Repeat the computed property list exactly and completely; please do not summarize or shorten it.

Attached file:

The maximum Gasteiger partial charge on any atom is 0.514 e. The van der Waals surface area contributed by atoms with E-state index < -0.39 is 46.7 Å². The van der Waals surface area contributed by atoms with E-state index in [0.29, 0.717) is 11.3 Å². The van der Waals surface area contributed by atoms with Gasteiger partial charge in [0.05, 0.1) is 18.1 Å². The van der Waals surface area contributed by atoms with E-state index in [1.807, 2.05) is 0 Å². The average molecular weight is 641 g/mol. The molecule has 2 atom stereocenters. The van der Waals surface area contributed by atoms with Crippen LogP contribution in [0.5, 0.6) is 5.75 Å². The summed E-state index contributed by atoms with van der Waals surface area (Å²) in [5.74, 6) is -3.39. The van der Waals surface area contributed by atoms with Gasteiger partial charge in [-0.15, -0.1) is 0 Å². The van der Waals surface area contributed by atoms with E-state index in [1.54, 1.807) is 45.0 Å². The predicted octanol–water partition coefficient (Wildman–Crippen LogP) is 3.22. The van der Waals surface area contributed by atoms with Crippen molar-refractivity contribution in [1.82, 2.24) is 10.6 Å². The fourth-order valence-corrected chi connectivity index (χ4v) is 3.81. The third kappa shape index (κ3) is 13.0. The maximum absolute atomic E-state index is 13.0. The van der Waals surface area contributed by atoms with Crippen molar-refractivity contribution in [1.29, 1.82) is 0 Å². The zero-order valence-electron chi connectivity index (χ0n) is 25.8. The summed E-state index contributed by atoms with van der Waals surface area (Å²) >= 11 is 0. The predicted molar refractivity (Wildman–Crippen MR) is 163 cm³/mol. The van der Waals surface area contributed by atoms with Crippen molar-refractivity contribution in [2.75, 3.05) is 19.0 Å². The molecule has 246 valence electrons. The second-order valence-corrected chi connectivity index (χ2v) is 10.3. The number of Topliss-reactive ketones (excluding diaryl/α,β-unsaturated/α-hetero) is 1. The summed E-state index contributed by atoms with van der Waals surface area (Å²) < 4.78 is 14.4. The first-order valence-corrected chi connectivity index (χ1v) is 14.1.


The maximum Gasteiger partial charge on any atom is 0.514 e. The van der Waals surface area contributed by atoms with E-state index < -0.39 is 46.7 Å². The van der Waals surface area contributed by atoms with E-state index in [0.29, 0.717) is 11.3 Å². The van der Waals surface area contributed by atoms with Gasteiger partial charge in [0.05, 0.1) is 18.1 Å². The van der Waals surface area contributed by atoms with E-state index in [1.807, 2.05) is 0 Å². The average molecular weight is 641 g/mol. The molecule has 2 atom stereocenters. The van der Waals surface area contributed by atoms with Crippen LogP contribution in [0.5, 0.6) is 5.75 Å². The summed E-state index contributed by atoms with van der Waals surface area (Å²) in [5.74, 6) is -3.39. The van der Waals surface area contributed by atoms with Gasteiger partial charge in [-0.15, -0.1) is 0 Å². The van der Waals surface area contributed by atoms with E-state index in [1.54, 1.807) is 45.0 Å². The predicted octanol–water partition coefficient (Wildman–Crippen LogP) is 3.22. The van der Waals surface area contributed by atoms with Crippen molar-refractivity contribution in [1.82, 2.24) is 10.6 Å². The fourth-order valence-corrected chi connectivity index (χ4v) is 3.81. The third kappa shape index (κ3) is 13.0. The maximum absolute atomic E-state index is 13.0. The van der Waals surface area contributed by atoms with Crippen molar-refractivity contribution in [1.29, 1.82) is 0 Å². The zero-order valence-electron chi connectivity index (χ0n) is 25.8. The summed E-state index contributed by atoms with van der Waals surface area (Å²) >= 11 is 0. The predicted molar refractivity (Wildman–Crippen MR) is 163 cm³/mol. The van der Waals surface area contributed by atoms with Crippen molar-refractivity contribution in [2.75, 3.05) is 19.0 Å². The molecule has 246 valence electrons. The second-order valence-corrected chi connectivity index (χ2v) is 10.3. The number of Topliss-reactive ketones (excluding diaryl/α,β-unsaturated/α-hetero) is 1. The summed E-state index contributed by atoms with van der Waals surface area (Å²) < 4.78 is 14.4. The first-order valence-corrected chi connectivity index (χ1v) is 14.1.